Revelations from the dissolved 226Ra-228Ra pair distribution in the South East Pacific Ocean
While it is confirmed that radium-226 (226Ra) is an interesting tracer of the water masses encountered along the GP16 US East Pacific Zonal Transect (EPZT) section cruise, 228Ra data coupled to the dissolved iron (Fe), cobalt (Co) and manganese (Mn) ones provide evidence that lateral transport of sediments from continental margins, including shelves and slopes, play an important role in open ocean trace elements and isotopes (TEI) budgets and biogeochemistry.
Indeed, elevated 228Ra activities were measured in the upper 200 m over the entire transect, a distance of 8500 km, as a result of sedimentary inputs from the continental shelf. In addition, a deep 228Ra plume was observed at ~1000–2500 m as far as 600 km away from the margin.
Linear dissolved Mn/228Ra relationship is observed both in shelf and offshore surface waters, suggesting that shelf sediments were likely the main source of dissolved Mn to the upper ocean. A linear dissolved Co/228Ra relationship was also observed in surface waters off Peru but no specific dissolved Co/228Ra trend was seen in shelf waters underlining the more complex behavior of Co in this area. Finally, the dissolved Fe/228Ra gradient suggests a rapid removal of Fe.
These results evidence again the important yet underappreciated role of continental slopes as sedimentary TEI sources to the deep ocean.
Figure: The US GEOTRACES GP16 cruise took place between Peru and Tahiti on Oct-Dec 2013. This paper focused on the first half of the transect highlighted by the red box. The concentrations of oxygen, dissolved manganese (Mn), dissolved cobalt (Co), and dissolved Fe (Fe) of the first 500 m of the water column are shown below. The radium-228 activities represented by the black contours were elevated at the surface and coincided with high concentrations of trace elements, especially of Mn, suggesting a common sedimentary source from the Peruvian continental shelf. Click here to view the figure larger.
Sanial, V., Kipp, L. E., Henderson, P. B., van Beek, P., Reyss, J.-L., Hammond, D. E., Hawco, N.J., Saito, M.A., Resing, J.A., Sedwick, P., Moore, W.S., Charette, M. A. (2018). Radium-228 as a tracer of dissolved trace element inputs from the Peruvian continental margin. Marine Chemistry, 201, 20–34. http://doi.org/10.1016/j.marchem.2017.05.008
Estuary solid loads and solid-solution exchanges yield considerable dissolved trace metal enrichments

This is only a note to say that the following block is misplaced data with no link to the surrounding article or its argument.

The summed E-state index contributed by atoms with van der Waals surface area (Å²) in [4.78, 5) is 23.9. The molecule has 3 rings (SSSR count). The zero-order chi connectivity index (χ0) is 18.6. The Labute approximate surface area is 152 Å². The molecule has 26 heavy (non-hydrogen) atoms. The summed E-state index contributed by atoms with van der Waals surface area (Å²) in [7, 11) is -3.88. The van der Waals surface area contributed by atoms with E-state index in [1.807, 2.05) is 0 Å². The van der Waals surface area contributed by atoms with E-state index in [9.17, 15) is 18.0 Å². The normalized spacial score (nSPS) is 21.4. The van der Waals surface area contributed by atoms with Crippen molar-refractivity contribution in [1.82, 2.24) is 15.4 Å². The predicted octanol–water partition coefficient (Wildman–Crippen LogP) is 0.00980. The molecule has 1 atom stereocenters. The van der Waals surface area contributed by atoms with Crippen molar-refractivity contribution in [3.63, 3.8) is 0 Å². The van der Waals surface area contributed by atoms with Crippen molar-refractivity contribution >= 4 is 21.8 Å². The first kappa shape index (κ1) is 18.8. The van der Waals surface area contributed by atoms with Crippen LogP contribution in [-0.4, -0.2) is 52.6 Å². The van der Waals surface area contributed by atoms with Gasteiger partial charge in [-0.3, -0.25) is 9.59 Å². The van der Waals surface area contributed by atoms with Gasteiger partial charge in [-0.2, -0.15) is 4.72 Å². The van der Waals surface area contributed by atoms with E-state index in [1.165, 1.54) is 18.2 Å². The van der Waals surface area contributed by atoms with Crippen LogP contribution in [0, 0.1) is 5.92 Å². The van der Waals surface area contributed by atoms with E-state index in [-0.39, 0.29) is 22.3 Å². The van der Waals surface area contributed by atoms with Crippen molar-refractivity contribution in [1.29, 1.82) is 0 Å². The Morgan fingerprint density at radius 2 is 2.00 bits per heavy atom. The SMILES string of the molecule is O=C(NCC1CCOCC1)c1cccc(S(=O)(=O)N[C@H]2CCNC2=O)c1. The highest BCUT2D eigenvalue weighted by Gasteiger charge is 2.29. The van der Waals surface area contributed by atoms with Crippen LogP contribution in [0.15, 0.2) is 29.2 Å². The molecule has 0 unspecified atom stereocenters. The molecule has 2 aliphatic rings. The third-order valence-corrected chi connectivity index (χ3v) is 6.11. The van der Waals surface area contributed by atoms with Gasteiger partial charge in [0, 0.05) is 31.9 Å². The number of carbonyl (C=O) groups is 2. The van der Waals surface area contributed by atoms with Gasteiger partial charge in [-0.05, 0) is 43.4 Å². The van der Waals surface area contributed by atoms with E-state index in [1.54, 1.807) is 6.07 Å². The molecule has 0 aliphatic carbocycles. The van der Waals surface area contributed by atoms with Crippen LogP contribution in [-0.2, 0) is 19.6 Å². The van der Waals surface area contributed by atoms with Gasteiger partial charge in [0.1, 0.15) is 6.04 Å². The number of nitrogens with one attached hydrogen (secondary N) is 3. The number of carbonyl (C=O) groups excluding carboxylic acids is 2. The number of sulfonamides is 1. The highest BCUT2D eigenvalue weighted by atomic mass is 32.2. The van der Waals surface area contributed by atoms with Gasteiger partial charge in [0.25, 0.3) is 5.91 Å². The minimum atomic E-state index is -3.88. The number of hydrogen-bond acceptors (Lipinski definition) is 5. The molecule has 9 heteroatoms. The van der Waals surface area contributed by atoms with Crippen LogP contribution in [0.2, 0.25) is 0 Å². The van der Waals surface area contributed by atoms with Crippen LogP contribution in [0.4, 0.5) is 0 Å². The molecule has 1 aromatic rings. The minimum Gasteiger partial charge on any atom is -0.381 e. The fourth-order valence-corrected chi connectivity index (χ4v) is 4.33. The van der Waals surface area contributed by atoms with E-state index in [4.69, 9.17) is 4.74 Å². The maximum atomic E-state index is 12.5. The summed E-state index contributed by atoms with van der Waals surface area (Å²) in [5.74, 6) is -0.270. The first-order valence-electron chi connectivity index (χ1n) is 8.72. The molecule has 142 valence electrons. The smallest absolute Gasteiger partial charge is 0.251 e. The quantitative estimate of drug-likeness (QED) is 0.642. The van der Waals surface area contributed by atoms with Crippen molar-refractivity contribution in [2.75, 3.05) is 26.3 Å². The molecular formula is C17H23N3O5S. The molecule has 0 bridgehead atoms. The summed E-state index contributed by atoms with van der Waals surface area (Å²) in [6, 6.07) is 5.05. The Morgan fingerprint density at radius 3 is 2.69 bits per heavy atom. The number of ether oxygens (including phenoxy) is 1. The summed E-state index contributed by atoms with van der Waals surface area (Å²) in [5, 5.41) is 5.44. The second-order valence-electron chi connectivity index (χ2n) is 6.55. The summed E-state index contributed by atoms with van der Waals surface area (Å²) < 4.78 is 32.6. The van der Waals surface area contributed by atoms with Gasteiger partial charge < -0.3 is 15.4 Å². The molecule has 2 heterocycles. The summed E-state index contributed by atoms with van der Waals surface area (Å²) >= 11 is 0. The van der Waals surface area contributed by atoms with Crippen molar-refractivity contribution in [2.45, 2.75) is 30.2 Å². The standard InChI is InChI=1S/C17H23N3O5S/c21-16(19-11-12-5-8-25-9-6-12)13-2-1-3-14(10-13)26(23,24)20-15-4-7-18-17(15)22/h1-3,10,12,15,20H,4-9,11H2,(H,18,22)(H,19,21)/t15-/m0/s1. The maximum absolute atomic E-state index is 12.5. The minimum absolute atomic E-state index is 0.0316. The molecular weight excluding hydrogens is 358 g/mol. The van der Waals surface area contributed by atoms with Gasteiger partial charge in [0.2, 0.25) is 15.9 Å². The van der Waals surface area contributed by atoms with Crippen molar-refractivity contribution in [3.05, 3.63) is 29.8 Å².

Based on a thorough investigation of water and suspended sediment samples collected over two years and a six seasons, Samanta and Dalai (2018, see reference below) show that the annual dissolved fluxes of metals from the Ganga (Hooghly) River are enhanced by up to 230–1770% when compared to the conservative mixing. They clearly demonstrate that this enrichment results from exchange processes between the large solid load (suspended particles) and the waters of the middle and lower estuary. Groundwater and direct anthropogenic flux are negligible in these estuary segments.
On a broader scale, their work suggests that solute-particle interaction is a globally significant process in the estuarine production of dissolved metals. The authors estimate that although South Asian Rivers account for only ~ 9% of the global riverwater flux, their high sediment loads results in contributing a far higher proportion of the global supply of the dissolved metals from the rivers: 40 ± 2% of nickel (Ni) and 15 ± 1% of copper (Cu).
Figure: A plot of dissolved flux of nickel (Ni) and copper (Cu) vs. the sediment flux, after normalizing with the corresponding water flux, for the estuaries of some of the major rivers around the world where production of the metals is documented. The strong positive correlation is suggestive of the direct link between the solute-particle interaction and the estuarine production of the metals. The data of the river Scheldt is excluded from regression analysis. Click here to view the figure larger.
Samanta, S., & Dalai, T. K. (2018). Massive production of heavymetals in the Ganga (Hooghly) River estuary, India: Global importance of solute-particle interaction and enhancedmetal fluxes to the oceans. Geochimica et Cosmochimica Acta, 228, 243–258. http://doi.org/10.1016/J.GCA.2018.03.002